For Coachella Valley residents with developmental and intellectual disabilities such as autism, cerebral palsy, Down syndrome, epilepsy, and other conditions, acquiring independent learning skills, social innovation, and new pathways to employment is life-altering.
“Sometimes it’s hard for people to understand the real-life frustrations disabled people have,” says Richard Balocco, President and CEO of Desert Arc, a nonprofit human services organization serving the desert communities. “If disabled people don’t have proper access to tools that ease anxiety around the things related to their disability, it can be debilitating.”
Desert Arc assists on that front, offering significant resources for nearly 700 individuals with disabilities. Myriad services abound at the organization. In addition to providing a haven on its local campus, Desert Arc offers such things as employment services (on-the-job training, supportive job placement), adult day center, transportation programs, behavior management, sports and recreation, and much more.
But for most nonprofits providing community service, “funding is essential,” Balocco says, whether that be government funding, grant funding, or donor funding. While the organization receives major funding from the State of California, the state doesn’t fund everything.
“For funding we don’t receive, we either have to come up with it out of our own pocket or find grant funding,” Balocco notes.
Recently Desert Arc received a grant from the Inland Empire Community Foundation (IECF) through the Butch Hill Donor Advised Fund.
Balocco believes the niche funding provided by IECF is important for its small group of wheelchair clients who need sensory tools, such as games, puzzles, and the like, which aid in their development.
As the organization moves forward through 2022, overseeing proper flow of its core programs as the Valley moves through the outer stretches of the pandemic and community outreach will be a significant focus.
“A lot of people don’t even know what we do, and we’d like to change that,” Balocco says. “Sometimes I think they look at the tiny building across from Sherman’s Deli & Bakery and think that’s it. But we have quite a campus here with multiple buildings and a campus up in Yucca Valley.”
Something noteworthy for local companies and individuals is Desert Arc’s Business Services division, which provides shredding, recycling, landscape maintenance, and janitorial amenities, which are contracted.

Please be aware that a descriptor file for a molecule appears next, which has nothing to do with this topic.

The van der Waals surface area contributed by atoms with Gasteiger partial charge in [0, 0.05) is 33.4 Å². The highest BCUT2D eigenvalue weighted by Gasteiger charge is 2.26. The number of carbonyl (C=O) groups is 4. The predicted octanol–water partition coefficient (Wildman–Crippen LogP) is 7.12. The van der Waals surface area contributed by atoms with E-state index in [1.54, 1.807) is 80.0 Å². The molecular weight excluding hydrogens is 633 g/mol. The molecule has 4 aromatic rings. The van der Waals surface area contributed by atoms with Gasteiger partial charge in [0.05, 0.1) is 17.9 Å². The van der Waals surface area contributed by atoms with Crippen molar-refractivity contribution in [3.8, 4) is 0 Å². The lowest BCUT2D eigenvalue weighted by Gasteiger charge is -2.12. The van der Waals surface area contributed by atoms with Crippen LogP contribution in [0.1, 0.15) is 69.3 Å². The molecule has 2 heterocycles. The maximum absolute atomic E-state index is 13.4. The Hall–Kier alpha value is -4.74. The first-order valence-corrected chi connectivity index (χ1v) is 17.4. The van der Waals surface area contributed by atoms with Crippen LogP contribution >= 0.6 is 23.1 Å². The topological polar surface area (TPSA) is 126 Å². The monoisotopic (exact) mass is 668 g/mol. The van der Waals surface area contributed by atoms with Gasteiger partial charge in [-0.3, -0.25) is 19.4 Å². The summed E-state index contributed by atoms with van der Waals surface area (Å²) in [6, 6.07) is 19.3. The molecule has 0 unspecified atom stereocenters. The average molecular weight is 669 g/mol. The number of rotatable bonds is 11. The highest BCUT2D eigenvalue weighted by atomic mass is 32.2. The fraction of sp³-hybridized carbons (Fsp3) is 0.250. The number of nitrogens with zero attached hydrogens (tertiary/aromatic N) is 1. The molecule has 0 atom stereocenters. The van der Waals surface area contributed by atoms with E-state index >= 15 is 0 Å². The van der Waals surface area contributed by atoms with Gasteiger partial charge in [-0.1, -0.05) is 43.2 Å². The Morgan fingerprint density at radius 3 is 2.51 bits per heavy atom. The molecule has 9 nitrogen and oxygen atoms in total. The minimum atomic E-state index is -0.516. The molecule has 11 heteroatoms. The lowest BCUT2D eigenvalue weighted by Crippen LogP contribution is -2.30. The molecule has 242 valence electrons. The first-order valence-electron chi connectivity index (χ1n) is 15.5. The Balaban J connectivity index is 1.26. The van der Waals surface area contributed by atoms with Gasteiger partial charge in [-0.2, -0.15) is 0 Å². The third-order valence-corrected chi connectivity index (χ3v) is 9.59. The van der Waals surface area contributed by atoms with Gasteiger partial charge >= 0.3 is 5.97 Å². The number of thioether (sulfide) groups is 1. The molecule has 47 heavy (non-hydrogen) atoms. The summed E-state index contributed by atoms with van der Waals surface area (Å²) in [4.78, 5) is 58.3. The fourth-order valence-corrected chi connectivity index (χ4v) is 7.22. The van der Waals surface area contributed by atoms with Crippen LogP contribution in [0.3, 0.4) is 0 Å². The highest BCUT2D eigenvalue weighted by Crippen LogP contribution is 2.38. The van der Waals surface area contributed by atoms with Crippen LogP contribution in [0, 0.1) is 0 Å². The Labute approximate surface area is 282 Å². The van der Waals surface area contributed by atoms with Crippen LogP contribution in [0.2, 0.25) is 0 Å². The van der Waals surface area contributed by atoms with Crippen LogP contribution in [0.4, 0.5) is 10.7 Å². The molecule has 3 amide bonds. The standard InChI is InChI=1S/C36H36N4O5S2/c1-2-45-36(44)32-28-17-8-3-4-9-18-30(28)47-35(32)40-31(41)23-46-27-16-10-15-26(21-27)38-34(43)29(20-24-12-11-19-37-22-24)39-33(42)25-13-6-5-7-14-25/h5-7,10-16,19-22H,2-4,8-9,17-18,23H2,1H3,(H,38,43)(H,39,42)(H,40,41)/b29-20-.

“One main goal of ours is to give our clients a job to achieve at their highest level,” Balocco shares. “We have a wide variety of clients and the idea that we can create and improve their lives, make them happy, and see them be productive, is satisfying. This is what we do, and I don’t know if many people are aware of that.”
Desert Arc has seen many success stories throughout its stellar history.
“We gauge our effectiveness by the experiences clients share with us,” Balocco points out. “At our core, we’re a small but passionate group, and we’ve had little turnover in our wonderful management team. Our commitment to the clients is really what makes a big difference.”
A longtime Silicon Valley executive until his retirement in 2007, Balocco came to the Valley shortly thereafter to assist Desert Arc through some financial readjustments. Eight weeks later, he suddenly found himself becoming the organization’s president and CEO.
“It was infectious in terms of the clients,” he admits. “Because it would be easy to ignore this type of group—you know, just put them on campus, provide some day programming, send them home, and forget about it. At Desert Arc, they have friends and support. We feel as if we’re really making a difference offering these kinds of services, rather than just making money for shareholders.
“That’s what I did before. But not anymore.”
For more information on Desert Arc, visit desertarc.org.
This story originally appeared in the Desert Sun, May 2022. Photos courtesy of Desert Arc.
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